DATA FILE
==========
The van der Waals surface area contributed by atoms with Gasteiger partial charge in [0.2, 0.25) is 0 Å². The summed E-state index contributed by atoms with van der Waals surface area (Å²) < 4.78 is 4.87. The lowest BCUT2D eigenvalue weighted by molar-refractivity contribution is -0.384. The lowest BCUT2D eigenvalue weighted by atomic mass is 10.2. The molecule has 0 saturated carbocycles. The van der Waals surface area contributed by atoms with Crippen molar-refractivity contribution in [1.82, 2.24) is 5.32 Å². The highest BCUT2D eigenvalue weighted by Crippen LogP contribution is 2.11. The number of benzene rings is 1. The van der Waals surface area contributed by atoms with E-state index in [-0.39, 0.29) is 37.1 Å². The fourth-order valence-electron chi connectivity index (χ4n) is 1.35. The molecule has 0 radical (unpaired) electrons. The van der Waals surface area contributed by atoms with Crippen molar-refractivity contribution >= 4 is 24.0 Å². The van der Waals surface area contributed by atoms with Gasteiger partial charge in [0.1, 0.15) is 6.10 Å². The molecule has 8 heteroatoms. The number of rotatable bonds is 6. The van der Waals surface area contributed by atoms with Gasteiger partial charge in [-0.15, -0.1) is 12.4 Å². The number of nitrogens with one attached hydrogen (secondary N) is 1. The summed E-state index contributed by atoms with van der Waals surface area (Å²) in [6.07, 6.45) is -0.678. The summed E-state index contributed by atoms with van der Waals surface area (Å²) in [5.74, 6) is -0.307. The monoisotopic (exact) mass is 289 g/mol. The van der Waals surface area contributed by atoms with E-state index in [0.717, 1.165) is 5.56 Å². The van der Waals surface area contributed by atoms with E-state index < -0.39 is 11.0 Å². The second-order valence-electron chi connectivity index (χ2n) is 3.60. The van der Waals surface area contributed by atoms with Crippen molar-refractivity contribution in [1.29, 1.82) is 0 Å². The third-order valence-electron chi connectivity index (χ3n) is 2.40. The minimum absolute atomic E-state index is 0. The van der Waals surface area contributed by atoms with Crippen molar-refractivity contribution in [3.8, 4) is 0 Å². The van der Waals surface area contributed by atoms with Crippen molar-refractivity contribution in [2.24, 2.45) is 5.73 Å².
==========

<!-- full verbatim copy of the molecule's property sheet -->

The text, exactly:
The van der Waals surface area contributed by atoms with Gasteiger partial charge in [0.2, 0.25) is 0 Å². The summed E-state index contributed by atoms with van der Waals surface area (Å²) < 4.78 is 4.87. The lowest BCUT2D eigenvalue weighted by molar-refractivity contribution is -0.384. The lowest BCUT2D eigenvalue weighted by atomic mass is 10.2. The molecule has 0 saturated carbocycles. The van der Waals surface area contributed by atoms with Crippen molar-refractivity contribution in [1.82, 2.24) is 5.32 Å². The highest BCUT2D eigenvalue weighted by Crippen LogP contribution is 2.11. The number of benzene rings is 1. The van der Waals surface area contributed by atoms with E-state index in [-0.39, 0.29) is 37.1 Å². The fourth-order valence-electron chi connectivity index (χ4n) is 1.35. The molecule has 0 radical (unpaired) electrons. The van der Waals surface area contributed by atoms with Crippen molar-refractivity contribution >= 4 is 24.0 Å². The van der Waals surface area contributed by atoms with Gasteiger partial charge in [0.1, 0.15) is 6.10 Å². The molecule has 8 heteroatoms. The number of rotatable bonds is 6. The van der Waals surface area contributed by atoms with Gasteiger partial charge in [-0.15, -0.1) is 12.4 Å². The number of nitrogens with one attached hydrogen (secondary N) is 1. The summed E-state index contributed by atoms with van der Waals surface area (Å²) in [6.07, 6.45) is -0.678. The summed E-state index contributed by atoms with van der Waals surface area (Å²) in [5.74, 6) is -0.307. The monoisotopic (exact) mass is 289 g/mol. The van der Waals surface area contributed by atoms with E-state index in [0.717, 1.165) is 5.56 Å². The van der Waals surface area contributed by atoms with E-state index < -0.39 is 11.0 Å². The second-order valence-electron chi connectivity index (χ2n) is 3.60. The van der Waals surface area contributed by atoms with Crippen molar-refractivity contribution in [1.29, 1.82) is 0 Å². The third-order valence-electron chi connectivity index (χ3n) is 2.40. The minimum absolute atomic E-state index is 0. The van der Waals surface area contributed by atoms with Crippen molar-refractivity contribution in [3.8, 4) is 0 Å². The van der Waals surface area contributed by atoms with Crippen molar-refractivity contribution in [2.24, 2.45) is 5.73 Å².